This week marks the 50th anniversary of JFK's assassination, an event that scarred the American psyche and still fuels the most pervasive conspiracy theories of all time. Today, Dealy Plaza remains relatively untouched, allowing you to stand in the spot Kennedy was killed and ask yourself, "was there a second shooter?"
The official story is that Lee Harvey Oswald, a former Marine, killed Kennedy from the 6th floor of the Texas Book School Depository where he worked part time, firing three shots from his mail order rifle. A presidential commission headed by Chief Justice Earl Warren quickly decided that Oswald acted alone. Unfortunately, he would never see trial, as just 72 hours after he was arrested, Oswald was fatally shot by nightclub owner Jack Ruby.
While that might be the official story, few believe it. According to a 2003 poll, just 30% of Americans believe that Oswald acted on his own, and it's hard to blame the 70% who don't. Some say that there's no way Oswald could fire a bolt action rifle that quickly, that Kennedy's head flops the wrong direction after being shot a second time, and numerous bystanders pointed to a mysterious puff of smoke on the grassy knoll. Adding more fuel to the conspiracy fire, each time the Kennedy assassination files are due to be unsealed, they're quickly hidden away from the public and sealed again.
There's a lot of speculation as to exactly why Kennedy was killed, from a CIA angry over a botched Bay of Pigs invasion, to the impending release of UFO files, to mobsters taking revenge on tougher prosecution of crime rings. Whatever the reason, the event was one that has stuck with Americans for half a century, and the story is more than worth a personal investigation.
To see where it all went down, follow this map:
Texas Book Depository: According to the official report, Lee Harvey Oswald holed up on the sixth floor of this building, where he fired three quick shots at the President. The first shot ricocheted off an oak tree, with the second two making contact. Oswald's rifle was later found stashed near the window. Today, the building is no longer a book depository, and the entire 6th floor is now a museum dedicated to the Kennedy assassination.
The Grassy Knoll: To those who believe that a second shooter was to blame, this spot is an important one. The white picket fence, which still stands in the same spot today, was of particular interest due to eyewitness reports of "white smoke" and gunshots, leading many to believe that it served as the hiding spot for a second sniper. This is also the location where the Zapruder film, the clearest video of the assassination, was captured.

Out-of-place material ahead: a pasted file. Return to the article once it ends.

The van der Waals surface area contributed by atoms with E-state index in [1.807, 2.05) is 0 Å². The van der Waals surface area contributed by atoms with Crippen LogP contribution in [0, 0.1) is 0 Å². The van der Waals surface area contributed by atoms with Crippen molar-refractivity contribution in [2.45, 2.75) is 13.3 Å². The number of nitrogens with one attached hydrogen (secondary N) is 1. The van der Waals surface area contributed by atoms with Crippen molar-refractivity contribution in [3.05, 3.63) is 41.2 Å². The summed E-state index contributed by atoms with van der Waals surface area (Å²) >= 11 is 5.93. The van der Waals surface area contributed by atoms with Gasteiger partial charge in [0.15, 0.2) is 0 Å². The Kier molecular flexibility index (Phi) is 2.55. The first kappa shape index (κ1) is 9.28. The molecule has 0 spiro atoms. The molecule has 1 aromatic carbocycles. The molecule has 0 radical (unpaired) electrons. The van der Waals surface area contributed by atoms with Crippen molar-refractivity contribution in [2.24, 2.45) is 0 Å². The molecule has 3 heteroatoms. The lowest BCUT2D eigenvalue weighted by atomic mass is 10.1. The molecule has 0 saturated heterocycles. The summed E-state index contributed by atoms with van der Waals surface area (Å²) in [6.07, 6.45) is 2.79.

Kennedy Killed: While Kennedy was shot through the throat only moments earlier, this is the spot where the fatal bullet struck him in the head, killing him instantly.
Parkland Hospital: After being shot, Kennedy was rushed to Parkland Hospital where he was pronounced dead. Days later, Oswald would die in the same building after emergency surgery. Though much work has been done on the hospital, a plaque still adorn the walls, marking the emergency room where the men died.
Police Headquarters: Just days after Kennedy was killed and Oswald arrested as the shooter, he himself was shot by Jack Ruby in the Police station parking garage. He died several hours later without ever seeing any kind of trial, further adding to the conspiracy theories that stated Oswald was a patsy.
Oswald"s Weekend Home: While not explicitly connected to the case, the house where Oswald spent his weekends tells a different story, one of Oswald's wife and child who were caught up in a history changing event they couldn't control. Today, The Paine House has been painstakingly reconstructed to appear as it did the day Kennedy was killed, complete with holographic displays of the people who lived there.
Henry Ford Museum: If Dearborn, Michigan is a bit closer to you than Dallas, Texas, you can swing by the Henry Ford museum to see the 1961 Lincoln Continental Convertible that Kennedy met his demise in. You might note that it looks much different in person than it does in the Zapruder film. As morbid as it might sound, the vehicle continued to be used as a presidential limo, albeit this time with a roof.